Kahn, with the important help of an associate in his office, Anne Tyng, designed the Bath House so that its four rooms—the entrance (also referred to as the basket room), two changing rooms, and a porch—abut the sides of the central open-air atrium in the shape of a cross. The porch opens onto a staircase that leads ceremoniously to the raised pool.
The rooms are topped by pyramidal roofs that appear to float a few feet above the sidewalls, but in fact are secured to steel boots mounted on square pillars in the corners of each room. Sunlight enters from the sides through the gaps above the sidewalls and from above through a space cut at the apex of each roof.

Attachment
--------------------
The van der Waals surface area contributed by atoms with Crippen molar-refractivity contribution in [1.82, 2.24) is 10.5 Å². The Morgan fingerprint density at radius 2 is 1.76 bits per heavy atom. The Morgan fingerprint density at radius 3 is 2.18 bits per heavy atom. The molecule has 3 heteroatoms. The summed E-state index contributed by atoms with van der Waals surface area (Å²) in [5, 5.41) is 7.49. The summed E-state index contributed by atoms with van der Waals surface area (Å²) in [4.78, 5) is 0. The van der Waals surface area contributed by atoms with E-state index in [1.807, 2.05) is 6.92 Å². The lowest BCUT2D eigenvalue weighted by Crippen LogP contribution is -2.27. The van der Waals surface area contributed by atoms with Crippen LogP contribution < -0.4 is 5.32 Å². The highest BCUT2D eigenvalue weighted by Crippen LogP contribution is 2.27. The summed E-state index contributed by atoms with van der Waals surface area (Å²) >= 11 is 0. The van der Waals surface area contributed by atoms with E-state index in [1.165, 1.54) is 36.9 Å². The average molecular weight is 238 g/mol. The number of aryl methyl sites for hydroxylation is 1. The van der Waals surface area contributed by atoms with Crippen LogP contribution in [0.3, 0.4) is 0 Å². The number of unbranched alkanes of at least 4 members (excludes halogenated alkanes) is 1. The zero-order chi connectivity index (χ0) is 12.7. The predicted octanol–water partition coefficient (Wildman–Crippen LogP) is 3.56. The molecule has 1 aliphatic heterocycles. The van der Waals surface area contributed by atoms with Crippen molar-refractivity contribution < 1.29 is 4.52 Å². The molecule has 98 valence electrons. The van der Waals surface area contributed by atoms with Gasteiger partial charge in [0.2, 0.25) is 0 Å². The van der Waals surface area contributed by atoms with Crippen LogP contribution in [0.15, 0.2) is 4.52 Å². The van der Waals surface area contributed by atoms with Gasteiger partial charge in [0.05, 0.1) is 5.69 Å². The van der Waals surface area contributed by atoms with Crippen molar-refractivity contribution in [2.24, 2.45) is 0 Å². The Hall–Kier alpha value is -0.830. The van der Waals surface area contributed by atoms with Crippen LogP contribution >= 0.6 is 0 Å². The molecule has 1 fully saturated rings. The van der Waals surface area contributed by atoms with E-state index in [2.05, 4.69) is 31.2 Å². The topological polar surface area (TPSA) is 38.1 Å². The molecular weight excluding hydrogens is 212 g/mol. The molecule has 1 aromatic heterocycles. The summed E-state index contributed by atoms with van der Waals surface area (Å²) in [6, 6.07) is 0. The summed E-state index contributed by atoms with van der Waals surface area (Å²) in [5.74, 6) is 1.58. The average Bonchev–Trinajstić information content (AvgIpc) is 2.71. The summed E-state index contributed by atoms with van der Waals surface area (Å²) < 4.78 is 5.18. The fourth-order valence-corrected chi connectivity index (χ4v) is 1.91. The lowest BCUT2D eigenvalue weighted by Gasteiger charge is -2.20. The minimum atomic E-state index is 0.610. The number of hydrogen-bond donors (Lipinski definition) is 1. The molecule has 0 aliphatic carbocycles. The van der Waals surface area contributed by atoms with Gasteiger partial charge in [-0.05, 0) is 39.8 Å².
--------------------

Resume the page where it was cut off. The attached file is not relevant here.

The walls of the changing rooms that face the atrium end near the midpoints of the support columns, baffling the entrances. As bathers enter the changing rooms, they walk around the edges of the walls and pass out of sight of other patrons, gaining privacy without a need for doors.
The main entrance was decorated with a mural that combines angular and circular forms similar to the wave imagery found on the mosaic floor of an ancient Roman site, the Baths of Caracalla.
The Bath House was part of a larger vision Kahn had for the landscape of the entire campus. He wanted to organize buildings and outdoor spaces in relation to one another just as he had created strong spatial relationships between interior spaces that serve different roles.
The subtle combination of space, form, and light found here marked Kahn’s buildings for the rest of his career. Looking back on the project, Kahn saw in it “a generative force which is recognizable in every building which I have done since.”